Is Kiwiana too kitsch or is it okay at home?
It’s a little whimsy and all about New Zealand. Those common Kiwi icons - sheep, gumboots, native birds, trees, hokey pokey icecream and the Four Square Man - have found their way onto a whole raft of homewares.
But has Kiwiana decor had its day? Is it becoming overdone and kitsch?
We put the question to a range of art and decor experts - and it seems many of them still have a soft spot for the familiar Kiwi themes.
‘‘It’s kitsch’’, says art commentator Hamish Keith, ‘‘but our own kitsch’’.
He says there’s something about the nostalgia it brings that makes it appealing. However he believes there’s no reason to ‘‘tart it up.’’
‘‘Kiwiana is cool’’ says interior designer Donna White of Donna White Interior Design.
‘‘It is what we grew up with, so is closely entwined with our memories. We should always decorate our homes with the things we need or love.
‘‘To hold on to a piece of Kiwiana may mean that we secretly love it, or love its memory.’’
The bach is perhaps where Kiwiana decor is most expected, and maybe most forgiven.
However some, more critical commentators feel that certain pieces have become too commercialised and tired to be used in any home, even a bach.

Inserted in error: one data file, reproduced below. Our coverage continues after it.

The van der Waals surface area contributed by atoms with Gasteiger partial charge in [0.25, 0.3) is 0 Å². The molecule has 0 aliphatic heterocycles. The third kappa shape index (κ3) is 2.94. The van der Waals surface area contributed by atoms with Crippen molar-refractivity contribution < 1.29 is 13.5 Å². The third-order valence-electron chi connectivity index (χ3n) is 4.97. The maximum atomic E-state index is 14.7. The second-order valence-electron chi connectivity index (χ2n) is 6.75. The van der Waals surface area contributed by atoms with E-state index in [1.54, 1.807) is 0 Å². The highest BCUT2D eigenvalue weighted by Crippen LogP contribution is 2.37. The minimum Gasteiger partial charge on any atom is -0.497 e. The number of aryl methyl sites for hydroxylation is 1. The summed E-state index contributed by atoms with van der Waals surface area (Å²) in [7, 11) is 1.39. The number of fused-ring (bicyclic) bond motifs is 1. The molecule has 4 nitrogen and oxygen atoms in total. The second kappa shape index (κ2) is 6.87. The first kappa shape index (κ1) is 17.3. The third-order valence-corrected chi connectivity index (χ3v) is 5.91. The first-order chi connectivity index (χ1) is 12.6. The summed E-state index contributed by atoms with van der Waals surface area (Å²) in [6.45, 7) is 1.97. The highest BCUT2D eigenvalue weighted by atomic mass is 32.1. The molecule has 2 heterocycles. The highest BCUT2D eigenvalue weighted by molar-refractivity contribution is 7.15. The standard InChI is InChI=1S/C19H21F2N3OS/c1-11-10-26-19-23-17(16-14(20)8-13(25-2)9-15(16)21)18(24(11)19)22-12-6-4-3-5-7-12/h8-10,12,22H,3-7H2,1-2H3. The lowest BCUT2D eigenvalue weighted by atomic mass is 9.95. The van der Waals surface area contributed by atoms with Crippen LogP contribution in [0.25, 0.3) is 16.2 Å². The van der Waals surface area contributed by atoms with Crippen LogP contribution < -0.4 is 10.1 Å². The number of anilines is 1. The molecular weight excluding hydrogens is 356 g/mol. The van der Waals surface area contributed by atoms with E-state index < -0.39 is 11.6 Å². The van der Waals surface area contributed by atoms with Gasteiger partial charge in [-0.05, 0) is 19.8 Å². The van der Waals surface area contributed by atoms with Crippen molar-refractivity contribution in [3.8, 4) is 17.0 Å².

Named among the worst offenders are the Four Square man, mirrors or blackboards shaped like a map of New Zealand, tea towels featuring a vintage map of New Zealand, and a few very familiar artworks, like the classic Tiki to Mickey print.
In the opinion of Caroline Botting, deputy editor of NZ House and Garden magazine, there is no forgiving hanging the ’’over-used’’ Tiki to Mickey print on any wall.
‘‘When I first saw it I really liked it, but it is in so many homes now that it has just become over used.’’
It’s all about balance says Amy Tennant, manager of her interior design blog Milo and Mitzy. ‘‘I definitely think too many Kiwiana pieces can be over powering.’’
Instead she says she likes to mix styles up, combining a modern bit of furniture with a unique piece of Kiwiana art.
‘‘There are some great New Zealand artists that do Kiwiana well, such as Glenn Jones and Rakai Karaitiana.’’
She is noticing a growing preference for Kiwiana gardening and outdoor objects.
‘‘Customers can’t get enough of the metal bird sculptures, they have not stopped selling and are one of our most popular items,’’ she says.
Her marae-style bird feeders, native bird outdoor cushions and New Zealand made ceramics are also popular choices.
Lim believes her customers like to buy Kiwiana decor for their homes and baches, but also to send overseas to relatives, ‘‘it’s a little bit of Kiwiana without being too much.’’